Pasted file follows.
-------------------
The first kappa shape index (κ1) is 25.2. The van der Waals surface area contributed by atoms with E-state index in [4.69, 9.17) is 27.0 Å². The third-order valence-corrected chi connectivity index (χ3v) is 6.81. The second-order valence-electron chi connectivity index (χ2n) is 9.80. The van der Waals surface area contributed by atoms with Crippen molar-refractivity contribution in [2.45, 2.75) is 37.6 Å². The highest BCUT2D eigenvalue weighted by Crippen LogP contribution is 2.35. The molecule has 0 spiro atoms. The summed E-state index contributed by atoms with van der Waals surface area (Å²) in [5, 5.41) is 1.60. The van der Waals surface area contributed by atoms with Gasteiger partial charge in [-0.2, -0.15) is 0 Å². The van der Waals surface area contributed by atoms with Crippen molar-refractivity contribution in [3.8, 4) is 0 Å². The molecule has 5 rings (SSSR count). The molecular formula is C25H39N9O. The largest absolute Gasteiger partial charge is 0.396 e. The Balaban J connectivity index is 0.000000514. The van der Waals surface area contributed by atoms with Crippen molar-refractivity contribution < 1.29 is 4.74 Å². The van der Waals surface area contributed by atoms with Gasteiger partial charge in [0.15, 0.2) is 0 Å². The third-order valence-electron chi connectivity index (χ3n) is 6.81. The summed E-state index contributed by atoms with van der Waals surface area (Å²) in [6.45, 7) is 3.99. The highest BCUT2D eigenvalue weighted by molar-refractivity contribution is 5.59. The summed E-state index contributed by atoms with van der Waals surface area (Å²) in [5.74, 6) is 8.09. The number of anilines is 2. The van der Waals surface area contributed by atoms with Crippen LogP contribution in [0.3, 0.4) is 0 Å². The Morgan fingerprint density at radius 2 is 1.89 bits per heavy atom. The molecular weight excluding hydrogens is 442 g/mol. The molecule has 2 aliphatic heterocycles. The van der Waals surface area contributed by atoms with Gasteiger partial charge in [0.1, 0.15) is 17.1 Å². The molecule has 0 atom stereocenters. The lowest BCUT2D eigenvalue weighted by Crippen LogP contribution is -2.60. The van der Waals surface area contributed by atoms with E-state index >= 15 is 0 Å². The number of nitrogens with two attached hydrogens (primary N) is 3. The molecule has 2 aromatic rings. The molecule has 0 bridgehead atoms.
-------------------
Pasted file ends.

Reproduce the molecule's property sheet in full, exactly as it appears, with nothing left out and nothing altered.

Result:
The first kappa shape index (κ1) is 25.2. The van der Waals surface area contributed by atoms with E-state index in [4.69, 9.17) is 27.0 Å². The third-order valence-corrected chi connectivity index (χ3v) is 6.81. The second-order valence-electron chi connectivity index (χ2n) is 9.80. The van der Waals surface area contributed by atoms with Crippen molar-refractivity contribution in [2.45, 2.75) is 37.6 Å². The highest BCUT2D eigenvalue weighted by Crippen LogP contribution is 2.35. The molecule has 0 spiro atoms. The summed E-state index contributed by atoms with van der Waals surface area (Å²) in [5, 5.41) is 1.60. The van der Waals surface area contributed by atoms with Gasteiger partial charge in [-0.2, -0.15) is 0 Å². The van der Waals surface area contributed by atoms with Crippen molar-refractivity contribution in [3.8, 4) is 0 Å². The molecule has 5 rings (SSSR count). The molecular formula is C25H39N9O. The largest absolute Gasteiger partial charge is 0.396 e. The Balaban J connectivity index is 0.000000514. The van der Waals surface area contributed by atoms with Crippen molar-refractivity contribution < 1.29 is 4.74 Å². The van der Waals surface area contributed by atoms with Gasteiger partial charge in [0.15, 0.2) is 0 Å². The third-order valence-electron chi connectivity index (χ3n) is 6.81. The summed E-state index contributed by atoms with van der Waals surface area (Å²) in [6.45, 7) is 3.99. The highest BCUT2D eigenvalue weighted by molar-refractivity contribution is 5.59. The summed E-state index contributed by atoms with van der Waals surface area (Å²) in [5.74, 6) is 8.09. The number of anilines is 2. The van der Waals surface area contributed by atoms with Crippen LogP contribution in [0.3, 0.4) is 0 Å². The Morgan fingerprint density at radius 2 is 1.89 bits per heavy atom. The molecular weight excluding hydrogens is 442 g/mol. The molecule has 2 aliphatic heterocycles. The van der Waals surface area contributed by atoms with Gasteiger partial charge in [0.1, 0.15) is 17.1 Å². The molecule has 0 atom stereocenters. The lowest BCUT2D eigenvalue weighted by Crippen LogP contribution is -2.60. The van der Waals surface area contributed by atoms with E-state index >= 15 is 0 Å². The number of nitrogens with two attached hydrogens (primary N) is 3. The molecule has 2 aromatic rings. The molecule has 0 bridgehead atoms.